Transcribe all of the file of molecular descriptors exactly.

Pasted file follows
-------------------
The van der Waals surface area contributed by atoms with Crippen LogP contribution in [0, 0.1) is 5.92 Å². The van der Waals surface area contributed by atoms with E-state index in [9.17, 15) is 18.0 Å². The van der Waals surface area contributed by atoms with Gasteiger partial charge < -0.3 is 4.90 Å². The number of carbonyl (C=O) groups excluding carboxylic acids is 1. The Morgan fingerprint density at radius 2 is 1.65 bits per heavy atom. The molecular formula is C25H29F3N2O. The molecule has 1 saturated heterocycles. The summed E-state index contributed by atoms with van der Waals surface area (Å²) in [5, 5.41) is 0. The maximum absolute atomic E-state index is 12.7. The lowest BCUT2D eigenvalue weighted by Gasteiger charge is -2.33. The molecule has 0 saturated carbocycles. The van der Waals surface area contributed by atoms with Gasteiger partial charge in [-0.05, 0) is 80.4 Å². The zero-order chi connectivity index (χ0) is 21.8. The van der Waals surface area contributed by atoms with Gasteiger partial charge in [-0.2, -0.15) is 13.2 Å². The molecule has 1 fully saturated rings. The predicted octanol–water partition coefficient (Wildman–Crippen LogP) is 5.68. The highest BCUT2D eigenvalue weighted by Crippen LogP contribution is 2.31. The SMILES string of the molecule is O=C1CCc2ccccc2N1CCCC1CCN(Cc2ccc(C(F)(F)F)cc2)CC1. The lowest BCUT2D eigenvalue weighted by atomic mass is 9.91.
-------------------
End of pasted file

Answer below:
The van der Waals surface area contributed by atoms with Crippen LogP contribution in [0, 0.1) is 5.92 Å². The van der Waals surface area contributed by atoms with E-state index in [9.17, 15) is 18.0 Å². The van der Waals surface area contributed by atoms with Gasteiger partial charge < -0.3 is 4.90 Å². The number of carbonyl (C=O) groups excluding carboxylic acids is 1. The Morgan fingerprint density at radius 2 is 1.65 bits per heavy atom. The molecular formula is C25H29F3N2O. The molecule has 1 saturated heterocycles. The summed E-state index contributed by atoms with van der Waals surface area (Å²) in [5, 5.41) is 0. The maximum absolute atomic E-state index is 12.7. The lowest BCUT2D eigenvalue weighted by Gasteiger charge is -2.33. The molecule has 0 saturated carbocycles. The van der Waals surface area contributed by atoms with Gasteiger partial charge in [-0.05, 0) is 80.4 Å². The zero-order chi connectivity index (χ0) is 21.8. The van der Waals surface area contributed by atoms with Gasteiger partial charge in [-0.2, -0.15) is 13.2 Å². The molecule has 1 fully saturated rings. The predicted octanol–water partition coefficient (Wildman–Crippen LogP) is 5.68. The highest BCUT2D eigenvalue weighted by Crippen LogP contribution is 2.31. The SMILES string of the molecule is O=C1CCc2ccccc2N1CCCC1CCN(Cc2ccc(C(F)(F)F)cc2)CC1. The lowest BCUT2D eigenvalue weighted by atomic mass is 9.91.